Once the steak has rested for at least 5 minutes, you can slice the bone-in ribeye any way you prefer – it will be very tender. Remember to reheat the leftover butter, rosemary, and garlic from the pan and spoon it over the steak just before you serve it.

Cooked bone in ribeye
Pan-seared bone in ribeye steak; medium-rare doneness
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Pan seared bone-in ribeye steak

Pan-Seared Bone-in Ribeye

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  • Author: Adam Wojtow
  • Prep Time: 5 minutes
  • Rest Time: 24 hours
  • Cook Time: 10 minutes
  • Total Time: 24 hours 15 minutes
  • Category: Main Course
  • Cuisine: American

Description

This pan-seared, bone-in ribeye recipe is easy to make and requires just a few ingredients: butter, finely ground pepper, salt, garlic, and either rosemary or thyme.


Ingredients

  • A 1.5 to 2 inches thick Bone-in ribeye
  • 1 tablespoon high-smoke point oil (I recommend avocado oil)
  • 1 teaspoon kosher salt
  • 1 teaspoon ground pepper
  • ½ stick of unsalted butter
  • 23 garlic cloves
  • 2 thyme or rosemary springs

Instructions

  1. Prepare the Bone-in Ribeye: Remove the bone-in ribeye steak from the fridge and pat dry. Then, depending on the desired results and time, choose one of these salting methods:

    Option 1: Salt both sides and refrigerate on a rack overnight for a perfect crust and flavor. The next day, let the steak rest at room temperature for at least 30 minutes before cooking.

    Option 2: Salt both sides and let it sit for 45-60 minutes at room temperature, then pat dry for a quicker option. It’s not quite the same as the overnight option, but it still boosts the steak’s flavor.

  2. Preheat the Cast-Iron Skillet: Heat a cast-iron skillet on medium-high for 2-3 minutes, then add a tablespoon of avocado oil (or any high smoke point oil) and heat for another minute. The skillet should reach 400°F-450°F. While it heats, season your bone-in ribeye steak with finely ground black pepper on both sides.
  3. Sear the Bone-in Ribeye Steak: Place the seasoned bone-in ribeye on a hot skillet, pressing gently for even contact. Flip every 30 seconds until it reaches about 90°F. 

    Next, add butter, garlic, rosemary, or thyme, and quickly sear the edges as the butter melts. Turn the burner down to medium-low and move to the next step.

  4. Baste with Butter: Tilt the pan to pool the butter, garlic, and herbs, then move the steak to the center. Baste the ribeye with the butter mixture for 30 seconds, flip, and repeat.

    Monitor the steak’s internal temperature. Rmove it from the pan when it’s 20°F below your desired temperature. Turn off the burner and let the steak rest before slicing.

  5. Rest the Steak: After removing the steak from the pan, let it rest for 6 to 7 minutes. Once rested, slice the ribeye as you prefer. Reheat the leftover butter, rosemary, and garlic from the pan and spoon it over the steak before serving.

FAQs

When’s the best time to remove a bone-in ribeye from the pan?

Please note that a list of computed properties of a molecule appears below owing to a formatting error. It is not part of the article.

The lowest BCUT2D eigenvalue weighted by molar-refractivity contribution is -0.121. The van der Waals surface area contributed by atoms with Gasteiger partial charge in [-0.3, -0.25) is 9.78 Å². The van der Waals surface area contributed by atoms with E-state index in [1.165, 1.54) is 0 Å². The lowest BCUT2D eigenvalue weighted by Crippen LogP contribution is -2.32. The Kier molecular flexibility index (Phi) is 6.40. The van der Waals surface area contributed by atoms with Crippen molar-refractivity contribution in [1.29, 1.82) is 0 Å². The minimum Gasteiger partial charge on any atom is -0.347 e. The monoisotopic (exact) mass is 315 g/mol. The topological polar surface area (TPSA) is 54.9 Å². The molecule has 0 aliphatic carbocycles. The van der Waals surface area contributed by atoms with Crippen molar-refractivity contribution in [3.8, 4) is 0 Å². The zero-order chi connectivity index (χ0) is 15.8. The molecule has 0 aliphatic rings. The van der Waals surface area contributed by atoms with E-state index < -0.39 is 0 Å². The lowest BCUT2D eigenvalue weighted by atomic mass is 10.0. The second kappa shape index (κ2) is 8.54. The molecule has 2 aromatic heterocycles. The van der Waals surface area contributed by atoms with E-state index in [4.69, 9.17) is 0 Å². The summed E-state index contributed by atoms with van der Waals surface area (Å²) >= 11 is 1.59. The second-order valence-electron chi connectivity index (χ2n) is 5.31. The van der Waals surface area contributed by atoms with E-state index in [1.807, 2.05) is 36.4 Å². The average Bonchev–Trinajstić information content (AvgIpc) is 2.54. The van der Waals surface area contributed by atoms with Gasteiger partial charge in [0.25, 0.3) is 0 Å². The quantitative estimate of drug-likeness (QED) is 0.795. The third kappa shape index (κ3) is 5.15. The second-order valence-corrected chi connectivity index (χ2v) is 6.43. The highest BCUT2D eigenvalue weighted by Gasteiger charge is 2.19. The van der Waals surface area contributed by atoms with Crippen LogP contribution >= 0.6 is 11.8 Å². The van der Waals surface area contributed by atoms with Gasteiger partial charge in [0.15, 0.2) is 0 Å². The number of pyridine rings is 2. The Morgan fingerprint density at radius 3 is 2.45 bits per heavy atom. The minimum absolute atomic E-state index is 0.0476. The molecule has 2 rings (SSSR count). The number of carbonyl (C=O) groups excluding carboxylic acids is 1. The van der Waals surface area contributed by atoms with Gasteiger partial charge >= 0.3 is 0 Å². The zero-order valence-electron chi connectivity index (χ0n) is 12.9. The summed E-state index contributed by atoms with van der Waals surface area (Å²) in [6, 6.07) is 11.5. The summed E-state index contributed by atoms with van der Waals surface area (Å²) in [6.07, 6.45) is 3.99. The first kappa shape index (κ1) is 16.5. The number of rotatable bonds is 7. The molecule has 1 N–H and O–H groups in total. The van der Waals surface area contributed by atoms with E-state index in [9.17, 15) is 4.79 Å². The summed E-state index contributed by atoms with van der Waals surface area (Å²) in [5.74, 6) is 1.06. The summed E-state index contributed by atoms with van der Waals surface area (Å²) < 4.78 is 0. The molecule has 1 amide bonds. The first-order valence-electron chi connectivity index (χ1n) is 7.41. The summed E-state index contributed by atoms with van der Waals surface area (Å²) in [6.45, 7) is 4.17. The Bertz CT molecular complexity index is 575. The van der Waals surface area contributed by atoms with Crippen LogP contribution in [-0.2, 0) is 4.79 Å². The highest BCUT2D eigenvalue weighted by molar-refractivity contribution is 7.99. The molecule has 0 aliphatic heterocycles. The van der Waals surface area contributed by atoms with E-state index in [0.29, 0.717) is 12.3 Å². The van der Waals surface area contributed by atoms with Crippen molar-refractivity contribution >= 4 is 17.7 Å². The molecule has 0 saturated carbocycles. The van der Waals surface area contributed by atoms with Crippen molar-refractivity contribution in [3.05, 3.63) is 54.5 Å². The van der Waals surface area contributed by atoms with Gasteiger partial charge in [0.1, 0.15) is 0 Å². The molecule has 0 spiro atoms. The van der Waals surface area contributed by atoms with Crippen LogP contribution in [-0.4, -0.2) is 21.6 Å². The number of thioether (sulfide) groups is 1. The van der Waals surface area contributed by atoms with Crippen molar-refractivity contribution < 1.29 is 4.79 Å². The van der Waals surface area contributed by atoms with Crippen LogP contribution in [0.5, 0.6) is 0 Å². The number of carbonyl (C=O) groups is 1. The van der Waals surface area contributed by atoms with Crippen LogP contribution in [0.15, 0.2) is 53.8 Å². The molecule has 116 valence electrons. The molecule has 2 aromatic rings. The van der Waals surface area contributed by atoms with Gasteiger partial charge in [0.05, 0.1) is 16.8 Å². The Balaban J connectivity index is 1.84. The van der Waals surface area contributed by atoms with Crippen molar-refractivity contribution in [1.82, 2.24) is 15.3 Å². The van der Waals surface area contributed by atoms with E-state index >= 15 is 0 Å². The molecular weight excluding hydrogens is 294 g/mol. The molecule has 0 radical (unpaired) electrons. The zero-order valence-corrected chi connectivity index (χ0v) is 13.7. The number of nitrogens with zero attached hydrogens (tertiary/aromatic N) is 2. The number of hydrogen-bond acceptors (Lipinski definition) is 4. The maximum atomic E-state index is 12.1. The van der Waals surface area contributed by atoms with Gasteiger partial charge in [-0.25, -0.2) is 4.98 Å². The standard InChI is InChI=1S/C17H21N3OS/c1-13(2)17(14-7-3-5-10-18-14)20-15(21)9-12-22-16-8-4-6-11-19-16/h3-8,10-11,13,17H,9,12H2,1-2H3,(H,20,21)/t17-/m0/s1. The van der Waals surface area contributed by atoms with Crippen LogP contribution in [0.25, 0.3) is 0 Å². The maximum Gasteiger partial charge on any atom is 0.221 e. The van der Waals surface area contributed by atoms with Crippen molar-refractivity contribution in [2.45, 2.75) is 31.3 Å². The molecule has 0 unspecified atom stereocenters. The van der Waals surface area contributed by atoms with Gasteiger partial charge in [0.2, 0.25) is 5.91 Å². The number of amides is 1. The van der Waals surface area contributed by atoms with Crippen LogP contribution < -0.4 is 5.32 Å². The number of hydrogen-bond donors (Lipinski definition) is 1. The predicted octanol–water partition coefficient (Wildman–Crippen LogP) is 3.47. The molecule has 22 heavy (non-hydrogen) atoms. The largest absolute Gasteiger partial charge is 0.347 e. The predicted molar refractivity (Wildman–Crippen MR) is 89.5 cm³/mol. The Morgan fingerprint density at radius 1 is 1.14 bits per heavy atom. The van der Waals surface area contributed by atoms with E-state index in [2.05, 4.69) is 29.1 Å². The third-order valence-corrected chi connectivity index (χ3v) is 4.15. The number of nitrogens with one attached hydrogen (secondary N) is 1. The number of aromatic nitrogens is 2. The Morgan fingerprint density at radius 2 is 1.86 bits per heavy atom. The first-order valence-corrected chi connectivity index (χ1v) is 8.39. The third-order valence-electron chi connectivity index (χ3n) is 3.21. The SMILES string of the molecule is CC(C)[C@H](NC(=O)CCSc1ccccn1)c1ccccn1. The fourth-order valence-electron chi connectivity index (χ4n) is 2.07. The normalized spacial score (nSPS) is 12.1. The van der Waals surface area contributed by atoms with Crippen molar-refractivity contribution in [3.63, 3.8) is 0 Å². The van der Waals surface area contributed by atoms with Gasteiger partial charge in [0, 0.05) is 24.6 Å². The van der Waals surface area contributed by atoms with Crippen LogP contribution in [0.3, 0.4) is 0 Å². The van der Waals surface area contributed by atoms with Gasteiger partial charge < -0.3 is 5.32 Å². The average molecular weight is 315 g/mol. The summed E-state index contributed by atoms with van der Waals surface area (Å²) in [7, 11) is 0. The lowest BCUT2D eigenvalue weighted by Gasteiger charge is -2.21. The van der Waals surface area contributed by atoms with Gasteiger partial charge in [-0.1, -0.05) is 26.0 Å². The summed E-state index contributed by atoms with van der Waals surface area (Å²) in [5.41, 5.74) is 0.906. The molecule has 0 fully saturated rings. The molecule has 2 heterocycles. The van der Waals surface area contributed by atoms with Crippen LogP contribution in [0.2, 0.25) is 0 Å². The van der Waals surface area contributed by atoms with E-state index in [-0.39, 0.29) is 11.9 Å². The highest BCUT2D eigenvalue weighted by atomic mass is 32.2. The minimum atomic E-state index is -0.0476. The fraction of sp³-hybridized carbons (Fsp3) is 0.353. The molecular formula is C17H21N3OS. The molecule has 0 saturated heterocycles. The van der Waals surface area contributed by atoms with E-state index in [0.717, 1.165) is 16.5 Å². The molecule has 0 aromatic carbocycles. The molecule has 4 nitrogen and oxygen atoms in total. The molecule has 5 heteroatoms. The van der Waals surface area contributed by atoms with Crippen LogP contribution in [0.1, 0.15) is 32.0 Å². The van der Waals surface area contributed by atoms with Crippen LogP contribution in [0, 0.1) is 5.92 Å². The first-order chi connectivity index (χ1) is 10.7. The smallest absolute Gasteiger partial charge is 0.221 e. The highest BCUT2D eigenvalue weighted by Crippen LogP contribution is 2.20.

With carryover cooking in mind, the best time to remove a bone-in ribeye from the pan is when its internal temperature is 20°F below your target temperature. For medium-rare, remove the steak at around 110-115°F. During the 5-7 minute resting period, the temperature will rise to 130-135°F, hitting that perfect medium-rare doneness.

I have a real-life example for you: Look at the first photo. That’s a 1.75-inch thick bone-in ribeye I seared at around 450°F. I pulled it from the pan when its internal temperature hit 109.8°F, let it rest for nearly 6-7 minutes, and guess what? After resting, the internal temperature increased to 132.1°F – check out photo number 2 for proof. That’s over a 22°F increase, all thanks to carryover cooking!

Imagine if I had taken this steak off the heat at 130°F, just following what the steak doneness chart suggests. What do you think would happen? It would shoot up to about 150°F while resting. But remember, this kind of big jump in temperature usually happens when you’re cooking at high temperatures. If you’re curious about how this works, I recommend reading about carryover cooking on Amazing Ribs.

Bone-in ribeye internal temperature: 109°F
Bone-in ribeye internal temperature: 132°F

What is the best doneness for a bone-in ribeye steak?

Medium-rare is the best doneness for a bone-in ribeye. Here’s why: Ribeye’s got a lot of fat. When cold, this fat is waxy in texture. The fat starts to melt at around 130°F, so it’s best to cook your steak medium-rare, between 130°F and 140°F. At this doneness, it’s super juicy, tender, and flavorful. Medium-rare is my go-to doneness for most steaks, especially a ribeye.

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Written by: Adam Wojtow

Adam Wojtow is a Polish entrepreneur and writer who founded Steak Revolution in 2020 because of his passion for steaks. Adam has been cooking steaks for over five years and knows a lot about them, including the different types of steak cuts, how long to cook them, and the best ways to cook any steak.